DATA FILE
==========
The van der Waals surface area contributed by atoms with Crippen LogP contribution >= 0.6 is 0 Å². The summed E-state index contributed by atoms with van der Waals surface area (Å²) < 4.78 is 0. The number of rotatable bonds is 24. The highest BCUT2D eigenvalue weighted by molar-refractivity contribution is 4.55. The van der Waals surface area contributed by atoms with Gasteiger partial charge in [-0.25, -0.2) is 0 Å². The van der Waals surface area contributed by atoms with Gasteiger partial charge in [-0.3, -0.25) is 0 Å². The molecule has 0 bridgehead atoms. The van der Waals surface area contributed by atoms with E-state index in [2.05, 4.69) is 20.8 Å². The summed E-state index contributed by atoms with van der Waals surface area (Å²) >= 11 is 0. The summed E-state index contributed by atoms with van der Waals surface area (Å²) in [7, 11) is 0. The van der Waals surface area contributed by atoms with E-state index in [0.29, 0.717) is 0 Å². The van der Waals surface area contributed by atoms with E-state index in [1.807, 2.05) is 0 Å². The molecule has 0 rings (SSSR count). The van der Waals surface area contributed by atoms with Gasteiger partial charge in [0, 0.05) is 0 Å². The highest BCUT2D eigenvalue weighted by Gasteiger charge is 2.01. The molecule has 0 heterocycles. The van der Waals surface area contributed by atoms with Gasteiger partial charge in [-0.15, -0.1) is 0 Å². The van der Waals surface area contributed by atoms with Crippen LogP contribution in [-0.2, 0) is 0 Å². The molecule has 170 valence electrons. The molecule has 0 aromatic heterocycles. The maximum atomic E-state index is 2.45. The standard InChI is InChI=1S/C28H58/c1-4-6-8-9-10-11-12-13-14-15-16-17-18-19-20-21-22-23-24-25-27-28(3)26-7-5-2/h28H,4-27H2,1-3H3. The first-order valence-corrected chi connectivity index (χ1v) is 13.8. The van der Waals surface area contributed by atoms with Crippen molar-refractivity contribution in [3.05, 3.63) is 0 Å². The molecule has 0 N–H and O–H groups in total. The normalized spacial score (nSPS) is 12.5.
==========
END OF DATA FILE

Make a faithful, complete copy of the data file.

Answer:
The van der Waals surface area contributed by atoms with Crippen LogP contribution >= 0.6 is 0 Å². The summed E-state index contributed by atoms with van der Waals surface area (Å²) < 4.78 is 0. The number of rotatable bonds is 24. The highest BCUT2D eigenvalue weighted by molar-refractivity contribution is 4.55. The van der Waals surface area contributed by atoms with Gasteiger partial charge in [-0.25, -0.2) is 0 Å². The van der Waals surface area contributed by atoms with Gasteiger partial charge in [-0.3, -0.25) is 0 Å². The molecule has 0 bridgehead atoms. The van der Waals surface area contributed by atoms with E-state index in [2.05, 4.69) is 20.8 Å². The summed E-state index contributed by atoms with van der Waals surface area (Å²) >= 11 is 0. The summed E-state index contributed by atoms with van der Waals surface area (Å²) in [7, 11) is 0. The van der Waals surface area contributed by atoms with E-state index in [0.29, 0.717) is 0 Å². The van der Waals surface area contributed by atoms with E-state index in [1.807, 2.05) is 0 Å². The molecule has 0 rings (SSSR count). The van der Waals surface area contributed by atoms with Gasteiger partial charge in [0, 0.05) is 0 Å². The highest BCUT2D eigenvalue weighted by Gasteiger charge is 2.01. The molecule has 0 heterocycles. The van der Waals surface area contributed by atoms with Gasteiger partial charge in [-0.15, -0.1) is 0 Å². The van der Waals surface area contributed by atoms with Crippen LogP contribution in [-0.2, 0) is 0 Å². The molecule has 170 valence electrons. The molecule has 0 aromatic heterocycles. The maximum atomic E-state index is 2.45. The standard InChI is InChI=1S/C28H58/c1-4-6-8-9-10-11-12-13-14-15-16-17-18-19-20-21-22-23-24-25-27-28(3)26-7-5-2/h28H,4-27H2,1-3H3. The first-order valence-corrected chi connectivity index (χ1v) is 13.8. The van der Waals surface area contributed by atoms with Crippen molar-refractivity contribution in [3.05, 3.63) is 0 Å². The molecule has 0 N–H and O–H groups in total. The normalized spacial score (nSPS) is 12.5.